Poundland accepted the 222p-a-share bid after rejecting a cash offer from Steinhoff last month for an undisclosed sum.
The deal comes after Steinhoff - which owns UK furniture firm Harveys and Bensons For Beds - recently lost out in a battle with Sainsbury's to buy Argos owner Home Retail Group in March and was outbid for London-listed white goods retailer Darty.
The sale price, which also includes a 2p-a-share final dividend on top of the 220p-a-share bid, marks around a 40% premium to the value of Poundland's shares in mid-June.
It follows a hefty slump in Poundland's shares over the past year after tough trading and a difficult takeover of rival 99p Stores.
Annual results recently laid bare Poundland's sales woes as underlying pre-tax profits fell 13.5% to £37.8m in the year to March 27, while bottom-line pre-tax profits crashed 83.7% to £5.9m, including converted 99p Stores.
Steinhoff had already built up a 23.6% stake in Poundland in recent weeks as it stepped up its pursuit of the set-price retailer.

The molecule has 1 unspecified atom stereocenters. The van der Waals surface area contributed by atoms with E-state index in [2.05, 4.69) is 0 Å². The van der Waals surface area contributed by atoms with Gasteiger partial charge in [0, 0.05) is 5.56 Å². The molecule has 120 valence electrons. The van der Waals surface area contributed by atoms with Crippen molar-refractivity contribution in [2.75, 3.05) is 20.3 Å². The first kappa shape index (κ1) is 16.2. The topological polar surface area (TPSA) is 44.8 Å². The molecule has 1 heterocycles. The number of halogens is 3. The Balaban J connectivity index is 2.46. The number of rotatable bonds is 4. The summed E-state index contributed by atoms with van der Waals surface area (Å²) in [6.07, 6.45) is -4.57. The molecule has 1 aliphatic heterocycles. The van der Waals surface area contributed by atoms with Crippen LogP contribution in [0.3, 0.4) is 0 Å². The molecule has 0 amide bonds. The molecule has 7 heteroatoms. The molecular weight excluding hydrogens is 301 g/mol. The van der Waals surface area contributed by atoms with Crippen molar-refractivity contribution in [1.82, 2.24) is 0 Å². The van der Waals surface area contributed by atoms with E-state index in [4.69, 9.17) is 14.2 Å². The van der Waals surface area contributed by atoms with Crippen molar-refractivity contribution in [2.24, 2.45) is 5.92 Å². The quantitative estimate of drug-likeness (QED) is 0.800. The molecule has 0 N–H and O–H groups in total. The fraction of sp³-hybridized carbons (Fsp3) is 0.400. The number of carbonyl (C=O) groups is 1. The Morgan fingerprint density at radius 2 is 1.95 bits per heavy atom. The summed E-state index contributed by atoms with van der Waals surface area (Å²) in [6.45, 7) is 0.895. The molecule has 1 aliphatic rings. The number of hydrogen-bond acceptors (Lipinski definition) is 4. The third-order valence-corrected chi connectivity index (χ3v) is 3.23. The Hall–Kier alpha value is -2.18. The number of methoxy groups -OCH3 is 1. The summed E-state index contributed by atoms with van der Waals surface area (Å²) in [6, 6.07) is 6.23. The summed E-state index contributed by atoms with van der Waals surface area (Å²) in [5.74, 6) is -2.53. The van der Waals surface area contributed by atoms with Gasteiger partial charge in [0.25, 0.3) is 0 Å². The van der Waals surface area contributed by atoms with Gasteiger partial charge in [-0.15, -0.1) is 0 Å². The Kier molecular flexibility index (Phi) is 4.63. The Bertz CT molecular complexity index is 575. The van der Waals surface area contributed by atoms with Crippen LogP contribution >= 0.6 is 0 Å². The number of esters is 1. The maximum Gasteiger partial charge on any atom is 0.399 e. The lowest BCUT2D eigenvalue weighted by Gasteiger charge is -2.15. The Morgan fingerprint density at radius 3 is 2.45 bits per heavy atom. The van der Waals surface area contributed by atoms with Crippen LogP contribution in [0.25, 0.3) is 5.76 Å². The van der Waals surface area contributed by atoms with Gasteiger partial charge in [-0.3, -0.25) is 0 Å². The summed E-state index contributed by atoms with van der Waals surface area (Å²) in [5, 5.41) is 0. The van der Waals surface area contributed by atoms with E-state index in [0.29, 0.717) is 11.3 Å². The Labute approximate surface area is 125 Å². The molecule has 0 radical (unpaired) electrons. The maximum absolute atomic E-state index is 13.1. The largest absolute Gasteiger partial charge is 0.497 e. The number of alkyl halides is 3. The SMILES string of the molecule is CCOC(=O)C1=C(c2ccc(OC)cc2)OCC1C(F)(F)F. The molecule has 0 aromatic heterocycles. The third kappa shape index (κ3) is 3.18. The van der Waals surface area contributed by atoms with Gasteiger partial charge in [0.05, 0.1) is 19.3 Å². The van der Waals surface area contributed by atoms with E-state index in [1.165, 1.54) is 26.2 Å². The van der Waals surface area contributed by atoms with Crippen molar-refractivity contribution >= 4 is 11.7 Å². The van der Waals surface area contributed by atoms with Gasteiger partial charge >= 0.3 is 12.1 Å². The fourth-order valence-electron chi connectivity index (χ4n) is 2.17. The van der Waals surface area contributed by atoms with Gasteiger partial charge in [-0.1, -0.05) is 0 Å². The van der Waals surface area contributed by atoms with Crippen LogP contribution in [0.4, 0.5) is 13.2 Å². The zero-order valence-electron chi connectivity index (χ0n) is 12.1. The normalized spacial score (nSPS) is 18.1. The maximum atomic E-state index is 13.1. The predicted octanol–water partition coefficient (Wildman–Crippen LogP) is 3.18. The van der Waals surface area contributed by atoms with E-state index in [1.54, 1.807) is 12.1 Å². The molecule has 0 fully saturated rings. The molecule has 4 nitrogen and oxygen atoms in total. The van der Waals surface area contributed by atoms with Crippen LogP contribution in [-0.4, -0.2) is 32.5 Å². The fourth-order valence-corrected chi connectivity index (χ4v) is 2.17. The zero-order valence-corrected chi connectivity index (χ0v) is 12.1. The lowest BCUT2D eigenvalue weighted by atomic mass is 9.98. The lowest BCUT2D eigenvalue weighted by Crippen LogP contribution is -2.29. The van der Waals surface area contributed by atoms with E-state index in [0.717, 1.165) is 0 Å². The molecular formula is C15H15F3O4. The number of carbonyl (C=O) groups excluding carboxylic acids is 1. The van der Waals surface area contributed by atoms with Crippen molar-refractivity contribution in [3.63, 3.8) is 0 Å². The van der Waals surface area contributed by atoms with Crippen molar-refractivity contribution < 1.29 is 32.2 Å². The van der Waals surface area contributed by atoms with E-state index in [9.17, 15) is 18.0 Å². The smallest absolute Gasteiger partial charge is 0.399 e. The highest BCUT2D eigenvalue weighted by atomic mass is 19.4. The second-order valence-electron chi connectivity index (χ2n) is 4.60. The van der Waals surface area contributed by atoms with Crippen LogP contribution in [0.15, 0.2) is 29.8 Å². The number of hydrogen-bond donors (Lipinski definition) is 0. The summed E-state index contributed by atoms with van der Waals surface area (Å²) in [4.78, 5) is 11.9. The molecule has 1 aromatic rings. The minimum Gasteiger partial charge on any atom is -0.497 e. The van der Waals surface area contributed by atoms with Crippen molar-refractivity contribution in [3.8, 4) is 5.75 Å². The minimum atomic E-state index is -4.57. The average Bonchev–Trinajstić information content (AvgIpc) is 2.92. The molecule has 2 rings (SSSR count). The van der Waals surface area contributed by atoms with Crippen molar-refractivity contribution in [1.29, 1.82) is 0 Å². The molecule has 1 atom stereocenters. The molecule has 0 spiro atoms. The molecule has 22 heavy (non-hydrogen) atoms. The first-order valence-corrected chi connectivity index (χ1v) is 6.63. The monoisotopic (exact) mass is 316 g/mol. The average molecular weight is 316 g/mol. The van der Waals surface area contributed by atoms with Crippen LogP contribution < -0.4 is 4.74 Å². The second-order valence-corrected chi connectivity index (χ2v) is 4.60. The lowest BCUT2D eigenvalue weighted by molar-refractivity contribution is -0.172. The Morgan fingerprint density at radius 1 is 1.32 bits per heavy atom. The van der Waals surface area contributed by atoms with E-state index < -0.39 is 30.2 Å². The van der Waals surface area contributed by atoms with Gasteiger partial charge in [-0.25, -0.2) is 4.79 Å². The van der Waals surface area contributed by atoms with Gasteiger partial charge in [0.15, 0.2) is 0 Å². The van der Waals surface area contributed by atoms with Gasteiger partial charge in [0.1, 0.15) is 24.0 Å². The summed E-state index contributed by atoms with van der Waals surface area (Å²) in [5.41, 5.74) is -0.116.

Darren Shapland, chairman of Poundland, said the deal gives investors an "opportunity to realise their shareholding at a certain and attractive price".
He said it achieved the share price value targeted under its turnaround plan earlier than could be expected "against a background of increasing economic uncertainty in the UK and a more challenging trading environment".
Steinhoff chief executive Markus Jooste said: "The board of Steinhoff and its management team are enthusiastic about the opportunities that this transaction brings: we believe that there is significant merit in bringing Poundland into Steinhoff's global network."
"Steinhoff is developing a fast-growing, price-led retail business across the UK and the rest of Europe. Poundland would be a complementary fit to this growth story."
He added that management at Poundland would continue to play a "key role" after the takeover and said he looked forward to "welcoming" the chain's employees.
Article by Independent